Defaulting on Your Student Loans: What Happens Next?

Higher education has taken a heavy toll on students around the country, leading many people to question whether a degree is still worth the price. To date, our collective student debt has reached an astounding amount of $1.16 trillion, $31 billion higher than last year. Many students simply cannot afford the cost of higher education, so their option is to borrow thousands of dollars in loans – and are forced into default by a growing number of their schools and lenders.

Nevertheless, defaulting on loans is serious and many students go bankrupt without even realizing it.

What Defaulting Means and Why It’s Never Recommended

Default occurs if you do not make the payments due according to the terms of the loan. If you default on your loan, your school, lender, or even the federal government can take legal action to get you to repay the amount owed. Student loans are in default if payments are due within 270 days of maturity. Your credit rating may also be affected and a third-party collection agency comes in, which will result in lots of collection calls, late notice bills, and more stress. 

The Aftermath of Defaulting on Loans

In 2012 and 2013, the proportion of students who could not repay their loans was just over 14% – the highest in a decade, that figure has recently fallen to 12.9%, but it is not something to celebrate yet.

For-Profit Vs Nonprofit Colleges

Colleges across the nation can be categorized into two sections: nonprofit and for-profit. Most colleges and universities are “non-profit” institutions where tuition fees and fees are used to fund your education. For-profit colleges are usually run like businesses. They are designed for profit by generating more revenues and narrowly focused on the students. Most nonprofit institutions include traditional private and public colleges that offer four-year courses. Nonprofits, on the other hand, typically offer two-year programs that offer trade certificates.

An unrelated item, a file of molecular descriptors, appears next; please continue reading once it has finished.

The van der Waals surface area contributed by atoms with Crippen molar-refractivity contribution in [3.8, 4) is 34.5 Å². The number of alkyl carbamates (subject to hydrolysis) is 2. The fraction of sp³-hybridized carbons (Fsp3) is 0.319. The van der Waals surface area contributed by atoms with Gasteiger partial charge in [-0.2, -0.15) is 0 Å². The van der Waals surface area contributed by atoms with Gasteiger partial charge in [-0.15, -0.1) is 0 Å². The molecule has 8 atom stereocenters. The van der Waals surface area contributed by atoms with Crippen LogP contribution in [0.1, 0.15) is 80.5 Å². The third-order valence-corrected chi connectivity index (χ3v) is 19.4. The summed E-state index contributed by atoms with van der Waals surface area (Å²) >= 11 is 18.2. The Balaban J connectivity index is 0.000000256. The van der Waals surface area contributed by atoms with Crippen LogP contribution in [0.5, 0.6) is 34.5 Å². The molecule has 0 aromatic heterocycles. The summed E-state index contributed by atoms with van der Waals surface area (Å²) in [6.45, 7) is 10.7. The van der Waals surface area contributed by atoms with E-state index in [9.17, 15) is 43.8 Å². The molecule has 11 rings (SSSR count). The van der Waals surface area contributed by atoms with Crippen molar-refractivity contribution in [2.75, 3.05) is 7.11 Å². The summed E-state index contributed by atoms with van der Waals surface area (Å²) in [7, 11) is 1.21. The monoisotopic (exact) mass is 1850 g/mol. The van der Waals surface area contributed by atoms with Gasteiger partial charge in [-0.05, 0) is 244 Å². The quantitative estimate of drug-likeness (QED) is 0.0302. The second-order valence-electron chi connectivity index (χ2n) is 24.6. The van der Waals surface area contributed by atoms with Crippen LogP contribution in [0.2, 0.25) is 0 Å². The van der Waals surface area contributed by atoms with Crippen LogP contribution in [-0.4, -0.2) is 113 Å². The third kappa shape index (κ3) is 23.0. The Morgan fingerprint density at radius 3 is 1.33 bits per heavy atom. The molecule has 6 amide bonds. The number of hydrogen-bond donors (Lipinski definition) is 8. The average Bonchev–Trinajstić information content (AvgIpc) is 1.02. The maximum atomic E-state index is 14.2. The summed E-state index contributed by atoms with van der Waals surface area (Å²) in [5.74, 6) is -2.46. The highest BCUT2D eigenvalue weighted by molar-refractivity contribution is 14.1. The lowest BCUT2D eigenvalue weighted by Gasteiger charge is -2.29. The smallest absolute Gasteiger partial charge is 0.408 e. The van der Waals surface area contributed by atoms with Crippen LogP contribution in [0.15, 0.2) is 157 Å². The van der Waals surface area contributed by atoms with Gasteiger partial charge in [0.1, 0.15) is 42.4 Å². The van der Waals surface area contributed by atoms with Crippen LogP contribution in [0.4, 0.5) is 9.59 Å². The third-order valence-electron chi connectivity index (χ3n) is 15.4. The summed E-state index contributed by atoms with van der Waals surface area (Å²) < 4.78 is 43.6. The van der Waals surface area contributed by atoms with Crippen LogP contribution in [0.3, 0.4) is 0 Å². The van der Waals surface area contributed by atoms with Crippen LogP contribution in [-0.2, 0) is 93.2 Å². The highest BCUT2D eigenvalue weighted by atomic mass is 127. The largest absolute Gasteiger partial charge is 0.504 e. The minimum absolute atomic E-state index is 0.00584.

According to the Student Debt Project, more than 650,000 students defaulted on student loans in 2013, and nearly half of that was in for-profit colleges. That’s a lot of money for a shockingly small percentage of students, but it’s important to note that they make up only 12 percent of all students in the country. For-profit colleges have come under fire in recent years for their lack of transparency and reliance on government subsidies.

Although there are many different factors that contribute to more students defaulting their loans, one of the biggest and most overlooked is the astronomical prices that some schools charge for degrees that are essentially worthless but are also more expensive than nonprofit colleges.

  • Enrollment at for-profit institutions has risen by a staggering 236% over the past decade, according to the US Department of Education.
  • For-profit colleges have very low graduation rates, with only 22 percent of students finishing their studies. The graduation rate at public universities is 55 percent, and the average cost of tuition and fees at private colleges is 65%.
  • By comparison, student debt for a bachelor’s degree at for-profit institutions costs around $31,190, and that’s near twice the average cost of tuition and fees at a four-year private college which is over a little $17,000, and almost four times that of public colleges $17,000.

One of the biggest problems facing universities is that they are poorly regulated, and at least 21% of for-profit schools are at risk of losing eligibility this year because they do not meet state standards. What happens to students? They can either: 1. Apply to another school and combine their new loans with their old ones, or 2. Wait until your current loan has been fully paid, which typically takes 5, 10, or even 20 years. 

What This Means For You

The cost of university education has risen by almost 1,000 percent in the past 30 years. When looking for a school, it is important to pay attention to the admission costs and default rates. Another important factor to consider is the proportion of graduates who are actively employed. Unfortunately, these are often overlooked. 

If you have difficulty making payments or are worried about defaults, see our Student Loans Information page for more information. In the last budget plan in 2016, the government wants to tighten restrictions on student loans and interests they charge. Until then, you should pay back your student loans as quickly as possible no matter how large your debt may be. 

For student loan counseling, while we cannot help specifically with your student loans, we can help with other debts and budget counseling if you call one of our credit counselors. We will comb through your various debts to help you create a payment plan that fits your financial status. Contact 800-282-8497 to book a nonprofit financial consultation or you may visit CreditGUARD of America’s page at to learn more information.